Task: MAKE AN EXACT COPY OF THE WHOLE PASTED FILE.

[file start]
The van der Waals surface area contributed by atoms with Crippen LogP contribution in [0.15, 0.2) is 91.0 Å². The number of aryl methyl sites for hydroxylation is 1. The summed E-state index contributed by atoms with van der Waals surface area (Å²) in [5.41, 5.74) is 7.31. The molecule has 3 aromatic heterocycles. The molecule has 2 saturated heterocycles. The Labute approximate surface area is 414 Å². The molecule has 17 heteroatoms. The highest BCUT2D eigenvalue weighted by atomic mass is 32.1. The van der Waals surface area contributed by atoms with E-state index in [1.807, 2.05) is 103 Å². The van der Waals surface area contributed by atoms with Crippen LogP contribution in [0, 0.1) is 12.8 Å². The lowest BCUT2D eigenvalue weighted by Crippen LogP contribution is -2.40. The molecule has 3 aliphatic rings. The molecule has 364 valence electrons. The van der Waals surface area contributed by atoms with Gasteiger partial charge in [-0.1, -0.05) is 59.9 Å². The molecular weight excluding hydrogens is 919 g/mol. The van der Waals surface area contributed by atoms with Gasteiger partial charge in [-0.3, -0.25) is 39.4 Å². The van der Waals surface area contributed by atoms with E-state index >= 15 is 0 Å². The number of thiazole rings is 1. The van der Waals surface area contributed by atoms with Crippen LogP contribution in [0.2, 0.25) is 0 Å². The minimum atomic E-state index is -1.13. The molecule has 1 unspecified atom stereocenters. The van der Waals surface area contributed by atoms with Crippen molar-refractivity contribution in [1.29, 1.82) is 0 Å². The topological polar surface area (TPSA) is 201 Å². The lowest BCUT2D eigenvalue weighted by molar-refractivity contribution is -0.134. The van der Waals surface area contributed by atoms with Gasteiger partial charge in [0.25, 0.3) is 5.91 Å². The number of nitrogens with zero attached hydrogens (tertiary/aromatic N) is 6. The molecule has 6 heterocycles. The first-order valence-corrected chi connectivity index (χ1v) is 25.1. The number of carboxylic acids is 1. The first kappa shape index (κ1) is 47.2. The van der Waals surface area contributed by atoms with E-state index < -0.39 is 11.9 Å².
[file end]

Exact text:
The van der Waals surface area contributed by atoms with Crippen LogP contribution in [0.15, 0.2) is 91.0 Å². The number of aryl methyl sites for hydroxylation is 1. The summed E-state index contributed by atoms with van der Waals surface area (Å²) in [5.41, 5.74) is 7.31. The molecule has 3 aromatic heterocycles. The molecule has 2 saturated heterocycles. The Labute approximate surface area is 414 Å². The molecule has 17 heteroatoms. The highest BCUT2D eigenvalue weighted by atomic mass is 32.1. The van der Waals surface area contributed by atoms with E-state index in [1.807, 2.05) is 103 Å². The van der Waals surface area contributed by atoms with Crippen LogP contribution in [0, 0.1) is 12.8 Å². The lowest BCUT2D eigenvalue weighted by Crippen LogP contribution is -2.40. The molecule has 3 aliphatic rings. The molecule has 364 valence electrons. The van der Waals surface area contributed by atoms with Gasteiger partial charge in [-0.1, -0.05) is 59.9 Å². The molecular weight excluding hydrogens is 919 g/mol. The van der Waals surface area contributed by atoms with Gasteiger partial charge in [-0.3, -0.25) is 39.4 Å². The van der Waals surface area contributed by atoms with E-state index >= 15 is 0 Å². The number of thiazole rings is 1. The van der Waals surface area contributed by atoms with Crippen LogP contribution in [0.2, 0.25) is 0 Å². The minimum atomic E-state index is -1.13. The molecule has 1 unspecified atom stereocenters. The van der Waals surface area contributed by atoms with Crippen molar-refractivity contribution in [1.29, 1.82) is 0 Å². The topological polar surface area (TPSA) is 201 Å². The lowest BCUT2D eigenvalue weighted by molar-refractivity contribution is -0.134. The van der Waals surface area contributed by atoms with Gasteiger partial charge in [0.25, 0.3) is 5.91 Å². The number of nitrogens with zero attached hydrogens (tertiary/aromatic N) is 6. The molecule has 6 heterocycles. The first-order valence-corrected chi connectivity index (χ1v) is 25.1. The number of carboxylic acids is 1. The first kappa shape index (κ1) is 47.2. The van der Waals surface area contributed by atoms with E-state index < -0.39 is 11.9 Å².